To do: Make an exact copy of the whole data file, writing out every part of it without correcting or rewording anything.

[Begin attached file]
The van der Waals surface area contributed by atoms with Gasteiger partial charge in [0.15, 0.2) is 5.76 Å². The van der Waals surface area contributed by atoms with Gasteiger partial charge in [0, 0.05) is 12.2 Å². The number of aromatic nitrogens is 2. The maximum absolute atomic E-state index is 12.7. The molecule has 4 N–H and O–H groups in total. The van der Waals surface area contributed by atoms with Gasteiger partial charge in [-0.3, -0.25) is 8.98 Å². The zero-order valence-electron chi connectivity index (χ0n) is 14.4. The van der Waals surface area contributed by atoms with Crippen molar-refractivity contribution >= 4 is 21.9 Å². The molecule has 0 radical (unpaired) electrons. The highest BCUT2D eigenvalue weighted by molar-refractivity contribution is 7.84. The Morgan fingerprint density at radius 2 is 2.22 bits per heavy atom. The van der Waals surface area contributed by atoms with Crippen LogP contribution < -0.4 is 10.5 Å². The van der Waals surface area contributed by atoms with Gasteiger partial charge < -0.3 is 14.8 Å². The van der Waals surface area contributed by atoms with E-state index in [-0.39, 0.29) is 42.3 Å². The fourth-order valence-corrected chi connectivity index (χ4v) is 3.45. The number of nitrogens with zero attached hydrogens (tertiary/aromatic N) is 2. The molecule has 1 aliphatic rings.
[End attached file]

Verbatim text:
The van der Waals surface area contributed by atoms with Gasteiger partial charge in [0.15, 0.2) is 5.76 Å². The van der Waals surface area contributed by atoms with Gasteiger partial charge in [0, 0.05) is 12.2 Å². The number of aromatic nitrogens is 2. The maximum absolute atomic E-state index is 12.7. The molecule has 4 N–H and O–H groups in total. The van der Waals surface area contributed by atoms with Gasteiger partial charge in [-0.3, -0.25) is 8.98 Å². The zero-order valence-electron chi connectivity index (χ0n) is 14.4. The van der Waals surface area contributed by atoms with Crippen molar-refractivity contribution >= 4 is 21.9 Å². The molecule has 0 radical (unpaired) electrons. The highest BCUT2D eigenvalue weighted by molar-refractivity contribution is 7.84. The Morgan fingerprint density at radius 2 is 2.22 bits per heavy atom. The van der Waals surface area contributed by atoms with Crippen LogP contribution < -0.4 is 10.5 Å². The van der Waals surface area contributed by atoms with Gasteiger partial charge < -0.3 is 14.8 Å². The van der Waals surface area contributed by atoms with E-state index in [-0.39, 0.29) is 42.3 Å². The fourth-order valence-corrected chi connectivity index (χ4v) is 3.45. The number of nitrogens with zero attached hydrogens (tertiary/aromatic N) is 2. The molecule has 1 aliphatic rings.